James Hampton Wade, a 22-year-year old Marblehead man, is facing charges of operating under the influence of alcohol and drugs, both second offenses, operating a motor vehicle to endanger, leaving the scene of property damage, and resisting arrest after allegedly crashing his car into a utility pole on Saturday night. Police allegedly received a report of the accident, which split the pole, shortly after 9 p.m. on Saturday. A person reportedly exited the car, “stuck an air bag back in,” and left the scene. Police allegedly followed a trail of antifreeze from the accident location to the vehicle allegedly operated by Wade. Wade, walking down the street, was located shortly after police found the car. He allegedly told police that he crashed into the pole because he had taken too many Prazosin pills and that he had planned on reporting his car stolen before police arrived. Wade allegedly struggled with the arresting officer, who claims to have injured his neck, for one minute. The car was towed.
During booking, police allegedly found a $12.75 receipt, which had cleared about 20 minutes before the crash was reported, from a local bar. Wade was arraigned in Lynn District Court and released on personal recognizance Monday, and his pre-trial date is scheduled for Jan. 3.
This might be a difficult case for the government to prove if Wade retains an experienced Massachusetts criminal defense attorney. It is unclear whether the drunk-driving count is based on anything more than the bar receipt. For example, it is unclear whether Wade took a breathalyzer test, submitted to any field sobriety tests, or exhibited any signs of impairment. There may not have been probable cause to support this count of the complaint or the government might ultimately struggle with proving it, particularly where the $12.75 bar receipt could easily have been for just one or two drinks, food, or drinks for another person. It would also be interesting to find out how much time elapsed between the accident report and the encounter with Wade. Timing is important because even if Wade did exhibit signs of intoxication at the time police confronted him, it wouldn’t necessarily mean that he was intoxicated at the time of the alleged operation. For example, he could have had drinks after the alleged accident. In order for the Commonwealth to prevail at trial they must demonstrate that Wade was operating a motor vehicle on a public way while under the influence of alcohol. All three of these elements must be proved beyond a reasonable doubt. The most litigated element is the “intoxication element.” The Massachusetts jury instructions tell jurors that to prove this element the Commonwealth does not have to prove that the defendant was drunk but just that his or her ability to operate was impaired do to alcohol. In some cases, such as this one, when the defendant is not arrested behind the wheel of the car an experienced Boston area defense attorney can shed doubt on whether the defendant was driving the car while he or she was under the influence.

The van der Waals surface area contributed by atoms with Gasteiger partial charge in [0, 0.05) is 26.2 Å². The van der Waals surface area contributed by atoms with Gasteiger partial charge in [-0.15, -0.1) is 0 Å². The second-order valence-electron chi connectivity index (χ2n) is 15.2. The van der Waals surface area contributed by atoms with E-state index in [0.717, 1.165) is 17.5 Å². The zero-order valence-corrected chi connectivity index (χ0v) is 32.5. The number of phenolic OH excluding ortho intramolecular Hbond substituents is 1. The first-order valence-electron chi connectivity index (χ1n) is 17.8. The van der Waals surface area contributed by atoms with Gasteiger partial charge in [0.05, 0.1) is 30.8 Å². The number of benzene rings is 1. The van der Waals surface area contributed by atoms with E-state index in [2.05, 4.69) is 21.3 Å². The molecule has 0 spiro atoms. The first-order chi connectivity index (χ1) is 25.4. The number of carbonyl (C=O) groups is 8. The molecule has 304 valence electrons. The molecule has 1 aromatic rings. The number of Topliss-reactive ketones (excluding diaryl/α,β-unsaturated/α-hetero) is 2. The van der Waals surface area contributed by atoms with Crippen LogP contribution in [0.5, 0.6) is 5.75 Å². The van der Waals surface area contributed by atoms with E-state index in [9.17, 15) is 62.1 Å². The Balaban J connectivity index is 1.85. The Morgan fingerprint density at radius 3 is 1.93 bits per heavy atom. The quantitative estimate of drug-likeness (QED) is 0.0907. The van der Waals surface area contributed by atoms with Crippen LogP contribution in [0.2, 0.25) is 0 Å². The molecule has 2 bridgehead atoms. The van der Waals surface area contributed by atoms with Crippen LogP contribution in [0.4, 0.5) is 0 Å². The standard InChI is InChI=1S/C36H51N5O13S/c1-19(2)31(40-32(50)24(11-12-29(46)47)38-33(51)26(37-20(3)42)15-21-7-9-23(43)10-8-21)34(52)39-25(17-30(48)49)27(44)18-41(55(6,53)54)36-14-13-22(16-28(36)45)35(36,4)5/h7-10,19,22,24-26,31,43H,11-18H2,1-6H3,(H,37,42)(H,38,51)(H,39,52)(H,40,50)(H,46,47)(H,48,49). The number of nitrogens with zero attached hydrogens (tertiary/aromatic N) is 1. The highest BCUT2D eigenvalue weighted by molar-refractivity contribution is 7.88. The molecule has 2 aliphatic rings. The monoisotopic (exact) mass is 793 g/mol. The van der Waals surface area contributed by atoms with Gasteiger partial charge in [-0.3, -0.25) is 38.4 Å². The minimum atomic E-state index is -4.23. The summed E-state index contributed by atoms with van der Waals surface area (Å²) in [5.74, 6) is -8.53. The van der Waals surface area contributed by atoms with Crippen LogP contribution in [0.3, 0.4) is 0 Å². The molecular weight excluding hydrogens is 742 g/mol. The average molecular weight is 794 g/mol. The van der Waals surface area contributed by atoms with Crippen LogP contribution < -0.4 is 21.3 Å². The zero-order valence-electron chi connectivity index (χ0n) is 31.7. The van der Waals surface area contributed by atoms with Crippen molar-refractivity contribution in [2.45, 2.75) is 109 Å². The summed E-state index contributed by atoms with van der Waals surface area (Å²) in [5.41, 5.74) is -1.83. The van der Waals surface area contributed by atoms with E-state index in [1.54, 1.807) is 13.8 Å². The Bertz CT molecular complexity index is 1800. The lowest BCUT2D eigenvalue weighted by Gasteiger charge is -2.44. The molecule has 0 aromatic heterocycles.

With respect to the operating under the influence of drugs count, there doesn’t seem to be any indication that Wade was under the influence, apart from his alleged statement to the police that he had taken too many Prazosin, and a good defense lawyer will examine whether there are grounds, such as whether there was a possible Miranda violation, to suppress the alleged statements.
The basis of the operating to endanger count is also questionable, as it is unclear whether anyone actually saw the way in which the driver was operating the car.
Attorney Kathleen McCarthy has successfully defended clients charged with these types of offences. Contact Kathleen M. McCarthy on-line or at (978) 975-8060 to speak with a Massachusetts criminal defense lawyer about charges of operating under the influence or any other criminal offense.